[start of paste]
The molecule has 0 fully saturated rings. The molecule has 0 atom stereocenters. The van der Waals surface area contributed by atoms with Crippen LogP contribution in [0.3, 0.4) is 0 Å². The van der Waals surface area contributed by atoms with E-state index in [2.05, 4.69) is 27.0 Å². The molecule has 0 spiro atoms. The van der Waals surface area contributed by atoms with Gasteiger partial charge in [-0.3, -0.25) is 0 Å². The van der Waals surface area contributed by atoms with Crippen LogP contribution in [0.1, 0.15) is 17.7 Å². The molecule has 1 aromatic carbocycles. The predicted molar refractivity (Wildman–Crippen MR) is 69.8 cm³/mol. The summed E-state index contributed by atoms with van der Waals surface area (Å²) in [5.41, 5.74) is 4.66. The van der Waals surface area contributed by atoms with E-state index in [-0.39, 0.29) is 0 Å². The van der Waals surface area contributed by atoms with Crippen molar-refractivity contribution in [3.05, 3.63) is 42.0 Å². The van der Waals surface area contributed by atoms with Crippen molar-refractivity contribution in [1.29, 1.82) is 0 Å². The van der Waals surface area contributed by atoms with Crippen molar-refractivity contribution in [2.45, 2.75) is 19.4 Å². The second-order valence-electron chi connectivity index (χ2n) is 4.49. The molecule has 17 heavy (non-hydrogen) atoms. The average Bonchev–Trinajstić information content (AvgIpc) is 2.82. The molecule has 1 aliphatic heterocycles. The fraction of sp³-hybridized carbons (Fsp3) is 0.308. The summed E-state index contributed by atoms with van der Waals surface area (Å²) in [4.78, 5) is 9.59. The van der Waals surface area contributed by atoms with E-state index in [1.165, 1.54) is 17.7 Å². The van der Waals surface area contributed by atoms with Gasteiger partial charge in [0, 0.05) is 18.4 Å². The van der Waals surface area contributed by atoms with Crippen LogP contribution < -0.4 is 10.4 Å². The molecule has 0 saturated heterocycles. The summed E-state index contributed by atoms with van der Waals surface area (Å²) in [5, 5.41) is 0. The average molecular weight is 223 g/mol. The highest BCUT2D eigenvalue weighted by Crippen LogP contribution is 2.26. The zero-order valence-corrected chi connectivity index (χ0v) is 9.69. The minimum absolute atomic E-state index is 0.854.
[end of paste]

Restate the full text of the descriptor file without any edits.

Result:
The molecule has 0 fully saturated rings. The molecule has 0 atom stereocenters. The van der Waals surface area contributed by atoms with Crippen LogP contribution in [0.3, 0.4) is 0 Å². The van der Waals surface area contributed by atoms with E-state index in [2.05, 4.69) is 27.0 Å². The molecule has 0 spiro atoms. The van der Waals surface area contributed by atoms with Gasteiger partial charge in [-0.3, -0.25) is 0 Å². The van der Waals surface area contributed by atoms with Crippen LogP contribution in [0.1, 0.15) is 17.7 Å². The molecule has 1 aromatic carbocycles. The predicted molar refractivity (Wildman–Crippen MR) is 69.8 cm³/mol. The summed E-state index contributed by atoms with van der Waals surface area (Å²) in [5.41, 5.74) is 4.66. The van der Waals surface area contributed by atoms with E-state index in [-0.39, 0.29) is 0 Å². The van der Waals surface area contributed by atoms with Crippen molar-refractivity contribution in [3.05, 3.63) is 42.0 Å². The van der Waals surface area contributed by atoms with Crippen molar-refractivity contribution in [1.29, 1.82) is 0 Å². The van der Waals surface area contributed by atoms with Crippen molar-refractivity contribution in [2.45, 2.75) is 19.4 Å². The second-order valence-electron chi connectivity index (χ2n) is 4.49. The molecule has 17 heavy (non-hydrogen) atoms. The average Bonchev–Trinajstić information content (AvgIpc) is 2.82. The molecule has 1 aliphatic heterocycles. The fraction of sp³-hybridized carbons (Fsp3) is 0.308. The summed E-state index contributed by atoms with van der Waals surface area (Å²) in [4.78, 5) is 9.59. The van der Waals surface area contributed by atoms with E-state index in [1.165, 1.54) is 17.7 Å². The van der Waals surface area contributed by atoms with Gasteiger partial charge in [0, 0.05) is 18.4 Å². The van der Waals surface area contributed by atoms with Crippen LogP contribution < -0.4 is 10.4 Å². The molecule has 0 saturated heterocycles. The summed E-state index contributed by atoms with van der Waals surface area (Å²) in [5, 5.41) is 0. The average molecular weight is 223 g/mol. The highest BCUT2D eigenvalue weighted by Crippen LogP contribution is 2.26. The zero-order valence-corrected chi connectivity index (χ0v) is 9.69. The minimum absolute atomic E-state index is 0.854.